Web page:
While undoubtedly bringing a wealth of benefits to the agricultural space, rapid advances in ag technology have produced exponentially more data, overwhelming decision makers in the process. Whether on a product and its performance, how a field has been managed or how a crop is growing in a given season, there is an abundance of
Over the past few months, the Iteris ClearAg team has been developing a set of agronomic indices to demonstrate our ability to distill complex environmental data and its impact on key periods during the growing season or environmental impacts on your product performance.
In the coming weeks, Iteris is set to launch the ClearAg Viewer, a web-based platform that enables the visualization of many of the ClearAg API endpoints.
As the availability and volume of data to help us understand what is happening or will happen in an agricultural field or orchard continues to grow exponentially, the challenge we now face is how to collect, synthesize and use this data to provide simple and actionable understandings and recommendations for a user.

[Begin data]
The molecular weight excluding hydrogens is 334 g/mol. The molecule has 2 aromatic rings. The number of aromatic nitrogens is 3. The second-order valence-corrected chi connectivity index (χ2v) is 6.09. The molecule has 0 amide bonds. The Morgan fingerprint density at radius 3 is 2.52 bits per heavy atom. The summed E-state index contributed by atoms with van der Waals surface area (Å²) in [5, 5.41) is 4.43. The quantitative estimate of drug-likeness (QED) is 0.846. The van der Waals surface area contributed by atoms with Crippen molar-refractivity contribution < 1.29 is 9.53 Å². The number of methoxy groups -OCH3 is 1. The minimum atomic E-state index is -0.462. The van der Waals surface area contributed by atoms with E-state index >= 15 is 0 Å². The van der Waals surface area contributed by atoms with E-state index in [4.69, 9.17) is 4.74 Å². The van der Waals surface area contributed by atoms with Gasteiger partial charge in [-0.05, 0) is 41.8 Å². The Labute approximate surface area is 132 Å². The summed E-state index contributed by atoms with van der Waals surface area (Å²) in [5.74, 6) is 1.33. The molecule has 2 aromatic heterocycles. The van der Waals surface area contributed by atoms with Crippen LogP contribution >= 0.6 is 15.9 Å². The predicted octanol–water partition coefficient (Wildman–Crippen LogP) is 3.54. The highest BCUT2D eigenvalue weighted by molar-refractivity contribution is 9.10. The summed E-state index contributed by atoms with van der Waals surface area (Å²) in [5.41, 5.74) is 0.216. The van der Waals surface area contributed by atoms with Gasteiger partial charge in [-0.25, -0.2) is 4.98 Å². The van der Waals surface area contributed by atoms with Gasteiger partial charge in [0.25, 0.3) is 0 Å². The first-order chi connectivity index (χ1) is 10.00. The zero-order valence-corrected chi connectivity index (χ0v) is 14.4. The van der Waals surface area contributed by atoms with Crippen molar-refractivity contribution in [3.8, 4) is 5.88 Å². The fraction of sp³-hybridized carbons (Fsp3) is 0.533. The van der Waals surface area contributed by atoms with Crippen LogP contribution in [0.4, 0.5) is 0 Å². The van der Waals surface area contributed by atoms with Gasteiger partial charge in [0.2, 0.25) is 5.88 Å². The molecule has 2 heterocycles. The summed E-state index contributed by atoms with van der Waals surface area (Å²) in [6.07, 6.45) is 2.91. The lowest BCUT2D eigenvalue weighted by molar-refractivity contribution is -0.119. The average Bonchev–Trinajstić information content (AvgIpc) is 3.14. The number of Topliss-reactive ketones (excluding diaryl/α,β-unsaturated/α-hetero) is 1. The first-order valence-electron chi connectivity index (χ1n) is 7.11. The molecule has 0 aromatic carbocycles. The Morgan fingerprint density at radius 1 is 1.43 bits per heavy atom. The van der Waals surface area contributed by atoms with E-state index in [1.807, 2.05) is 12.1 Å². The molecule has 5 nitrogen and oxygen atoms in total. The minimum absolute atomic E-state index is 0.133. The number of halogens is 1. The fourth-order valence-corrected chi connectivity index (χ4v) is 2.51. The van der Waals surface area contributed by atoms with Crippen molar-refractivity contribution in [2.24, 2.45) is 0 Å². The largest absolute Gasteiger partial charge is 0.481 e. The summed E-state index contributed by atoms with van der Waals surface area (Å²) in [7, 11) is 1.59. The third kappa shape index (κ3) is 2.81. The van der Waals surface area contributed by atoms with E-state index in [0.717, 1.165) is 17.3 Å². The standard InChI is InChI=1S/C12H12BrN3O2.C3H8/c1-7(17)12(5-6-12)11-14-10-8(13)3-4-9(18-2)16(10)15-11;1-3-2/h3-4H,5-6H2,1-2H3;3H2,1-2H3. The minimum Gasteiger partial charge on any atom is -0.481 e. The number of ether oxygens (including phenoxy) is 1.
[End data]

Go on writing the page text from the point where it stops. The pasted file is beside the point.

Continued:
DTN is proud to partner with CropMetrics as it launches its Virtual Predictor technology, which allows growers to create custom irrigation plans that forecast irrigation requirements for the week ahead, using environmental intelligence from DTN ClearAg.
The Agriculture & Horticulture Development Board’s (AHDB) WeatherHub, which aggregates and visualizes weather data, added ClearAg current and forecast weather information to its website, as well as via bespoke applications using third-party data dashboards, in July 2018.
In the first installment of this three-part blog series we began to dive into the numbers from the USDA Farm & Ranch Irrigation Survey from (2013). In particular, we took a look at the sobering adoption numbers for what one might call “precision irrigation scheduling” techniques.
I am a product manager in an industry that is still trying to find its footing. Precision agriculture technologies, particularly irrigation technologies, are still trying to prove their worth to producers in a way that would make them willing to leave the old ways behind to explore these new technologies for field operations.
For thousands of years, the survival of farmers’ crops — and finances — have been inextricably linked to the weather.